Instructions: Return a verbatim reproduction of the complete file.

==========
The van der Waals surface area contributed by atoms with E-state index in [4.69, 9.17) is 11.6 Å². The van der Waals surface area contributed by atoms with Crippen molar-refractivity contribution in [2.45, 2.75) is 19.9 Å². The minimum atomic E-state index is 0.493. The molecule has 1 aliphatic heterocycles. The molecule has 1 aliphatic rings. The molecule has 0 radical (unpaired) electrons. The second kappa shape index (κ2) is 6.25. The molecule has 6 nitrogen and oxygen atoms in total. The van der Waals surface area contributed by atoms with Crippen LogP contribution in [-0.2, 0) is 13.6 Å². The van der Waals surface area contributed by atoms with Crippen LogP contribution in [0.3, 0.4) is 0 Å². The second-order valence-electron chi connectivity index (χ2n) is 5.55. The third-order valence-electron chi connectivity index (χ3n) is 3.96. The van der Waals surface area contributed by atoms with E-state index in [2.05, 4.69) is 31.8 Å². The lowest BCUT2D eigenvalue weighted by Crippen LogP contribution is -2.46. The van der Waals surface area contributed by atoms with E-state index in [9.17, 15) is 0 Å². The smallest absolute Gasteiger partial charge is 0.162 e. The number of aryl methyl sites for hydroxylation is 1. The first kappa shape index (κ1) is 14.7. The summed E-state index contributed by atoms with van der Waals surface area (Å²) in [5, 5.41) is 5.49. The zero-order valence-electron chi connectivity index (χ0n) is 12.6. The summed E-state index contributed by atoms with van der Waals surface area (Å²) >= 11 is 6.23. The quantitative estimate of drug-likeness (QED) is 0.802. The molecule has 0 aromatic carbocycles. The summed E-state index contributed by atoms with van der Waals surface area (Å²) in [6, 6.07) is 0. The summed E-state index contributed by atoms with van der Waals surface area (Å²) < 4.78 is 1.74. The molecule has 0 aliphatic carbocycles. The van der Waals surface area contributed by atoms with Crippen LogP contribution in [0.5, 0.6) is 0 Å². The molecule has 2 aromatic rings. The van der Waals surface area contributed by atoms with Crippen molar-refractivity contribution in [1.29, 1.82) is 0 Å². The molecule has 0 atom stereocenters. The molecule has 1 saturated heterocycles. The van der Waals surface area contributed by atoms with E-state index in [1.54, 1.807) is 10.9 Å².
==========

The van der Waals surface area contributed by atoms with E-state index in [4.69, 9.17) is 11.6 Å². The van der Waals surface area contributed by atoms with Crippen molar-refractivity contribution in [2.45, 2.75) is 19.9 Å². The minimum atomic E-state index is 0.493. The molecule has 1 aliphatic heterocycles. The molecule has 1 aliphatic rings. The molecule has 0 radical (unpaired) electrons. The second kappa shape index (κ2) is 6.25. The molecule has 6 nitrogen and oxygen atoms in total. The van der Waals surface area contributed by atoms with Crippen LogP contribution in [-0.2, 0) is 13.6 Å². The van der Waals surface area contributed by atoms with Crippen LogP contribution in [0.3, 0.4) is 0 Å². The second-order valence-electron chi connectivity index (χ2n) is 5.55. The third-order valence-electron chi connectivity index (χ3n) is 3.96. The van der Waals surface area contributed by atoms with E-state index in [2.05, 4.69) is 31.8 Å². The lowest BCUT2D eigenvalue weighted by Crippen LogP contribution is -2.46. The van der Waals surface area contributed by atoms with E-state index in [9.17, 15) is 0 Å². The smallest absolute Gasteiger partial charge is 0.162 e. The number of aryl methyl sites for hydroxylation is 1. The first kappa shape index (κ1) is 14.7. The summed E-state index contributed by atoms with van der Waals surface area (Å²) in [5, 5.41) is 5.49. The zero-order valence-electron chi connectivity index (χ0n) is 12.6. The summed E-state index contributed by atoms with van der Waals surface area (Å²) >= 11 is 6.23. The quantitative estimate of drug-likeness (QED) is 0.802. The molecule has 0 aromatic carbocycles. The summed E-state index contributed by atoms with van der Waals surface area (Å²) in [6, 6.07) is 0. The summed E-state index contributed by atoms with van der Waals surface area (Å²) < 4.78 is 1.74. The molecule has 0 aliphatic carbocycles. The van der Waals surface area contributed by atoms with Crippen LogP contribution in [0.5, 0.6) is 0 Å². The molecule has 2 aromatic rings. The van der Waals surface area contributed by atoms with Crippen molar-refractivity contribution in [1.29, 1.82) is 0 Å². The molecule has 0 atom stereocenters. The molecule has 1 saturated heterocycles. The van der Waals surface area contributed by atoms with E-state index in [1.54, 1.807) is 10.9 Å².